Congratulations to the Boulder Running Company athletes (we had the 1st overall amateur from our team). Thanks to Cody Hill of the Boulder Running Company and Adidas--the most awesome line of shoes out there, for sponsoring the BRC-Adidas team. I'm proud to run for them, now I need to recover and get back to my 2013 racing shape following these injuries. Until next report--which should be in about 2-3 weeks hopefully...keep the rubber side down!
Sunday, May 11, 2014
By the time I hit the last run, my legs were so tired from basically pedaling with one leg (to protect the hamstring injury), that the run legs were gone. I was hoping to catch Andy on the second run but managed to lose about another 5 seconds. At the one "dog leg" I stopped briefly to tighten my right shoe as it was flopping around & annoying me from being too loose. This time there wasn't anything left in the legs to click into another gear. Again, aerobically, it was just fine, but no reaction from the legs. The issues do not seem to be one of cardio, but more of the chassis being underpowered. That's what happens when you get old I guess!
The end result was about a minute behind Andy & about 4-5 places from where I would be when healthy. Obviously some fast guys showed up, but no way my placing is indicitive of where I will end the season. Since West Side Du a few weeks ago, there is no place to go but up. With a new sense of focus on nutrition and recovery from this past weekend, it is time to buckle down & buck up...the season is upon us & I'm behind the 8-ball. It's time to pump up the volume so bring it! Errr....as long as the body holds up that is.
After the race I was talking with a young chap and his wife who had just moved here from Arizona. Pretty funny story...I was explaining how after the timing mat was crossed at T1 on the bike exit--that I jumped on the bike (I saw signs but no "line" on the ground). The refs yelled to get off the bike & re-mount at the line (which again, there was no line on the ground that I saw, just signs). After hopping on the bike a THIRD time in total...with rubber bands on the shoes already broken...I "stop-mounted" the bike and then my right heal came down on the teeth of the chainring, completely tearing the entire heel off my right foot compression socks (those aren't cheap either!) No injury was incurred. In explaining to the young couple, I said now I guess I'll throw out the compression socks. He quickly requested them to take...used, dirty/sweaty, with holes in them. So I took them off right there & handed the socks to him. That was actually just about the best thing of the day because *inside* I was laughing my arse off. Love a good laugh!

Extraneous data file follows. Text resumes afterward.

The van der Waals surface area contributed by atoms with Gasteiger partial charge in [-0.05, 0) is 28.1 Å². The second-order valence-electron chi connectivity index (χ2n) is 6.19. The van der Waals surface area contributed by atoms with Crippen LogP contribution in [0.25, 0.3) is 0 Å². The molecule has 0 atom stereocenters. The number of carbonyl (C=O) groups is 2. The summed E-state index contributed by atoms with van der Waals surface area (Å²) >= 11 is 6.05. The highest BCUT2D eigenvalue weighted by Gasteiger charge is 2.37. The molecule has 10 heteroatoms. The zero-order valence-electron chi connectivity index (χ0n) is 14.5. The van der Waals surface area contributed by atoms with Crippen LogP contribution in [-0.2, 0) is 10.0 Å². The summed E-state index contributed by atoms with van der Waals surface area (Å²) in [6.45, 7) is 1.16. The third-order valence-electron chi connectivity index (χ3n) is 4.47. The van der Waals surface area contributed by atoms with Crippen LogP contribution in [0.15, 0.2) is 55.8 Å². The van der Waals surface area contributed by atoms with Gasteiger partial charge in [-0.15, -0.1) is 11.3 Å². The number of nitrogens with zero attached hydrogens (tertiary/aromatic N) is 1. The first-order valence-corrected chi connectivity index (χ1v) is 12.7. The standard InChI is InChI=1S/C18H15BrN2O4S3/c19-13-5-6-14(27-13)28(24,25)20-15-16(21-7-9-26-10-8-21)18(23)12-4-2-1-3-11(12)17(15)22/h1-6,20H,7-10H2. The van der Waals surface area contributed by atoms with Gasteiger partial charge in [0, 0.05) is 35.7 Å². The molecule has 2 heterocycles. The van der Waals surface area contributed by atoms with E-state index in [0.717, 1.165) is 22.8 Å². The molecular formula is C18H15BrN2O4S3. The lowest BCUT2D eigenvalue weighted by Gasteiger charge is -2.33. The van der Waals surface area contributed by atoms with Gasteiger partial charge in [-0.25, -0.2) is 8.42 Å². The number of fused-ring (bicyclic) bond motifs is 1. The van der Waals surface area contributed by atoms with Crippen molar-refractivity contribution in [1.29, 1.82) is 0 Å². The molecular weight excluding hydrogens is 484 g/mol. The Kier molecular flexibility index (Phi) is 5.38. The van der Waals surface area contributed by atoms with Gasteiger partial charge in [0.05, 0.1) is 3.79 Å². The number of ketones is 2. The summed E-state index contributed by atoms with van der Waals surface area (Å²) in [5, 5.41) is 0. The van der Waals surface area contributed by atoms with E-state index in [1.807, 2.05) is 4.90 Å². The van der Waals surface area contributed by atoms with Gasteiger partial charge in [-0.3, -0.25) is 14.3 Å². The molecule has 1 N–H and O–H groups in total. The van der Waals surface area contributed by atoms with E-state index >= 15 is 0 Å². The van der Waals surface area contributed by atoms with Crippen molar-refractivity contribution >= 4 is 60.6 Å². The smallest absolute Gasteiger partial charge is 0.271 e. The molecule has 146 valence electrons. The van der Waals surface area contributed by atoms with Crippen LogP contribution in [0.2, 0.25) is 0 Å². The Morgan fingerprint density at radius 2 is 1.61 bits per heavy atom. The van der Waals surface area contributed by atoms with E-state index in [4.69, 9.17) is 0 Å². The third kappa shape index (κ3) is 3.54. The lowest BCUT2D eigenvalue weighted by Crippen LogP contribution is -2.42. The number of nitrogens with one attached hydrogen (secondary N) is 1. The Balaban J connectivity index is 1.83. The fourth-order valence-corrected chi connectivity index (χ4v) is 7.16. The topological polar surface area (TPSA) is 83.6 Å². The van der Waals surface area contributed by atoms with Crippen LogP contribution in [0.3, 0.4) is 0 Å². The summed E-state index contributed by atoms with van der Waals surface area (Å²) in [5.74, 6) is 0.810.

Notice the above pictures during the run where the socks are on, then the podium shot where there are no socks. By this time--the third overall place guy (Brian) had already left with his "award" lol!
Which reminds me, racing on what is now a four year old bike with nearly 15 year old race wheels, and 6+ year old tubulars. My gear is getting out of date. It seems to still be working & I still seem to be competitive when not injured, so no point in getting anything but new tires at this point so flats don't happen. Although I need a new race kit...half of my stuff is so old it is in a *dry rot* state. Elastic on the leg grippers are starting to go. The big A race of the year isn't for another 3.5 months so time to heal up & lay the foundation. Sure hope I'm healed better for Bolder Boulder...much further behind than last year, that is for sure! Until next time...you can either toss in the towel or use it to just wipe the sweat off of you & keep going.
One thing I did different due to injury, was to use the KSwiss shoes as they were super light & needed to take as much strain off the injury as I could. At least until I get a new pair of ultra-light ones from Adidas. In hindsight the Adidas would have had a lot better traction and may have helped on the dirt trail quite a bit more.
As it is a day after the race, I'm barely sore. which tells me racing with injury has left me sensible enough to race UP to the point or threshold of just under making injury worse. At least it was enough to win the 45-45 USAT Rocky Mountain Regional Duathlon Champion title. Nothing feels worse, as in re-injuring the hamstring--which tells me there is a good sense of awareness on what line not to cross. Hats off to all the competitors for racing fast this past weekend...until the next race...Kevin
(Just call me ===> KK)
Special thanks to Rachel Ames (Andy's wife) for the spectacular pictures.